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Feds propose voting changes

Monday, November 19th, 2012 by Dara Kam

The Justice Department is eyeing changes to the country’s voting processes to address a myriad of problems including long lines and other voting woes that again shined a spotlight on Florida.

Assistant Attorney General Thomas Perez, who oversees the agency’s civil rights division, some proposed fixes during a speech at a George Washington Law School symposium last week.

While he didn’t single out Florida by name, many of Perez’s observations reflected problems encountered by voters, including those in Palm Beach County, during early voting and on Election Day. The Justice Department monitored elections in 23 states, including Florida, this year.

Perez said DOJ is still reviewing the federal monitors’ observations.

“But there is at least one obvious takeaway, which the country has spent much of the last week discussing: there were widespread breakdowns in election administration in state after state, which forced voters in many states to wait in line for hours at a time – in some states and counties, up to six hours or more,” Perez said.

Among the changes proposed by Assistant Attorney General Thomas Perez, who oversees DOJ’s civil rights division, are:
- Automatic registration of all eligible citizens;
- Same-day registration;
- Allowing voters who move to cast regular ballots, instead of provisional ballots that have a greater chance of being discarded, on Election Day.

But Perez went even farther, saying reform is needed regarding “deceptive election practices,” which he called “dishonest efforts to prevent certain voters from casting their ballots.

Florida was one of more than a dozen states that passed elections laws critics say were aimed at making it harder for Democrats and minorities, who helped boost Obama into the White House in 2008, to cast their ballots.

“Over the years, we’ve seen all sorts of attempts to gain partisan advantage by keeping people away from the polls – from literacy tests and poll taxes, to misinformation campaigns telling people that Election Day has been moved, or that only one adult per household can cast a ballot,” Perez said.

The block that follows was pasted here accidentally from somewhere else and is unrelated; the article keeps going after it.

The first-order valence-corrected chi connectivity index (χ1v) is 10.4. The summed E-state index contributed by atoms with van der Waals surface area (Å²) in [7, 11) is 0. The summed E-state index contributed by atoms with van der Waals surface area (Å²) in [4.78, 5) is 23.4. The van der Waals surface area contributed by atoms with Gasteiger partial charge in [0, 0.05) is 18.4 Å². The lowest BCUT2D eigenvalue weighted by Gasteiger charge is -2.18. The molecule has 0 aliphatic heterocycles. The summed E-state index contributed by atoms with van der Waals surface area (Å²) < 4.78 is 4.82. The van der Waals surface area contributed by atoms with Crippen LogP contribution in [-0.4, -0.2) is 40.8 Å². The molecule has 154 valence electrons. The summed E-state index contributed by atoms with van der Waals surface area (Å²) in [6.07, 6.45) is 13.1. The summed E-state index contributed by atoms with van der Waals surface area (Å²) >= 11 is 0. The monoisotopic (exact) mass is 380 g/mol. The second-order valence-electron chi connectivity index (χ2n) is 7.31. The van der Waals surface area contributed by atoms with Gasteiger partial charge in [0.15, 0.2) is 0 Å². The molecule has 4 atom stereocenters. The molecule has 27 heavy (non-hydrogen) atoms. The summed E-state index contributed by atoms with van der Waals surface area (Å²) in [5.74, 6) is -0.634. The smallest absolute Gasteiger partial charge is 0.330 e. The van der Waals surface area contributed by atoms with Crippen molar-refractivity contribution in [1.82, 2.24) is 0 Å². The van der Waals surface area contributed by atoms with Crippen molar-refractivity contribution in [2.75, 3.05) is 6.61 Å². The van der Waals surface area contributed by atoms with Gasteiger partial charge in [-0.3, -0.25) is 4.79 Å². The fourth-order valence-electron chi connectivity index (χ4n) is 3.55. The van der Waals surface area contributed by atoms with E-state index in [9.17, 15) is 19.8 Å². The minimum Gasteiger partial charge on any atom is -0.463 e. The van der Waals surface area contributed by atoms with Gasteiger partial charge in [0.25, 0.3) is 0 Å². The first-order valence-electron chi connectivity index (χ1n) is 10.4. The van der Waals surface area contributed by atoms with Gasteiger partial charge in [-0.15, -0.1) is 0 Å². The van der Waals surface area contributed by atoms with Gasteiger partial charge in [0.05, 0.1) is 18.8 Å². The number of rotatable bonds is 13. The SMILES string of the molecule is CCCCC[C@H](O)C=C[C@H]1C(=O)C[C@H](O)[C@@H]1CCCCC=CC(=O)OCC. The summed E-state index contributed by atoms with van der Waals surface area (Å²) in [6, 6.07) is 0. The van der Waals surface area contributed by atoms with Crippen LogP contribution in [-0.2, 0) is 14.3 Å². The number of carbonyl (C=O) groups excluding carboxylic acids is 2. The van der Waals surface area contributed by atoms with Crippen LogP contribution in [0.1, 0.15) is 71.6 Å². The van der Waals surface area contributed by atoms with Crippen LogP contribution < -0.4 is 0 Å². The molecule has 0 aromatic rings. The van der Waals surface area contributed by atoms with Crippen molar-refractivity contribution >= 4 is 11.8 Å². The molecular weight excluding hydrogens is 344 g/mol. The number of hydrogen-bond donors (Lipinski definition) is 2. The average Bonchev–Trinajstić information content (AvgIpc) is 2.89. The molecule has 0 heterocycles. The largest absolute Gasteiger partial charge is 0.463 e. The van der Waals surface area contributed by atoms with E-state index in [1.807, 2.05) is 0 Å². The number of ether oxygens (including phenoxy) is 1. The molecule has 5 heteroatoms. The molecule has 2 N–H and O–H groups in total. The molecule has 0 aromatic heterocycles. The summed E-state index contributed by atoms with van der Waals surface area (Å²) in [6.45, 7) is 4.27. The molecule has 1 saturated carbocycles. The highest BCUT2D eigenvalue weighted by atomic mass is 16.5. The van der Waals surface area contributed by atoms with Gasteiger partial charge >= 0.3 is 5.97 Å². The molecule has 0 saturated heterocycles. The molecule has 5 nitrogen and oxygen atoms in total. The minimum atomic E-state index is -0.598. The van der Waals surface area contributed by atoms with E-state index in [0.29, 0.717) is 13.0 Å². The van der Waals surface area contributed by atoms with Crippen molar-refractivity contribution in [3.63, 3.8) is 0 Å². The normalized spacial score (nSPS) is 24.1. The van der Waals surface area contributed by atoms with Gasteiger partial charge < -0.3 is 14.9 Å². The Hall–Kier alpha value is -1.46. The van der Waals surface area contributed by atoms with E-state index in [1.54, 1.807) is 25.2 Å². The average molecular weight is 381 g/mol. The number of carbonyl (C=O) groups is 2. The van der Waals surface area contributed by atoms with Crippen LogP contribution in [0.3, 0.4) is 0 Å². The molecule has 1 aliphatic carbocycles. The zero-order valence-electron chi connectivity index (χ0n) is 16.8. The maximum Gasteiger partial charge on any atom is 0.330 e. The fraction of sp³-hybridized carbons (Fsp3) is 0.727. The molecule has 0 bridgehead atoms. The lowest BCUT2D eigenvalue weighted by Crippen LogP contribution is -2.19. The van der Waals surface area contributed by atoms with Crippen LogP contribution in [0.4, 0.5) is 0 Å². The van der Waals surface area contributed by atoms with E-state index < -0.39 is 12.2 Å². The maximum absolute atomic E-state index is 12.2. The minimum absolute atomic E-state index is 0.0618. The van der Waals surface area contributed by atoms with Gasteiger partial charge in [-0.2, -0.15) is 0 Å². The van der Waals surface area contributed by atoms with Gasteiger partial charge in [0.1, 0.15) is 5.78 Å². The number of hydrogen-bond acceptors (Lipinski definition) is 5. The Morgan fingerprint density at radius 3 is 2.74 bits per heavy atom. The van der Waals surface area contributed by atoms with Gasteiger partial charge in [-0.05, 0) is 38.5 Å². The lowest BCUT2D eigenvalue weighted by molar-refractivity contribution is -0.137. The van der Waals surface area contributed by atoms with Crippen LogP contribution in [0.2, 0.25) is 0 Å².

Perez also addressed the issue of voter fraud, which GOP sponsors and supporters of Florida’s election law (HB 1355) said was the reason behind the changes.

“Let’s work to prevent fraud, but let’s not erect new, unnecessary requirements that have a discriminatory impact. Let’s have a debate on the merits without trying to make it harder for our perceived opponents to vote,” he said.

Provisional ballots are also a concern, Perez said. DOJ is considering whether Congress should impose national standards for counting provisional ballots in federal elections, he said.

And Perez also targeted what he called “partisan mischief” in state and local elections administration.

“We risk leaving our election processes open to partisan mischief – or to the perception of such mischief. We should have a serious conversation about solutions to this risk, including developing an entirely professionalized and non-partisan system for administering our elections,” he said.

Justice Department to monitor elections in 23 states, including FL

Friday, November 2nd, 2012 by Dara Kam

The U.S. Department of Justice will send 780 federal observers and agency workers to 51 jurisdictions in 23 states, including Florida, to monitor and observer elections on Tuesday, DOJ announced in a press release today.

U.S. Attorney General Eric Holder, who was at the U.S. Attorney’s office in Tallahassee on Friday, is sending staff to Duval County, Hendry, Hillsborough, Lee, Miami-Dade, Orange and Osceola counties on Election Day. DOJ is also monitoring Miami-Dade County elections during early voting, the agency announced today.

Hendry and Hillsborough are two of the five “preclearance” counties – along with Collier, Hardee and Monroe – that require federal approval of election law changes because of a history of discrimination against minorities.

“Although state and local governments have primary responsibility for administering elections, the Civil Rights Division is charged with enforcing the federal voting rights laws that protect the rights of all citizens to access the ballot on Election Day,” DOJ said in the press release.

The federal observers and personnel will collect information about:
_ Whether voters are treated differently based on their race or language,
_ Whether elections offices are complying with minority or minority language provisions of the federal Voting Rights Act,
_ Whether elections offices provide assist to voters who are blind, disabled or can’t read,
_ Whether jurisdictions allow voters with disabilities to cast a private and independent ballot;
_ Whether jurisdictions comply with the voter registration list requirements of the National Voter Registration Act;
_ Whether jurisdictions comply with the provisional ballot requirements of the Help America Vote Act.

The department is sending workers who speak Spanish and a variety of Asian and Native American languages to the monitored areas.

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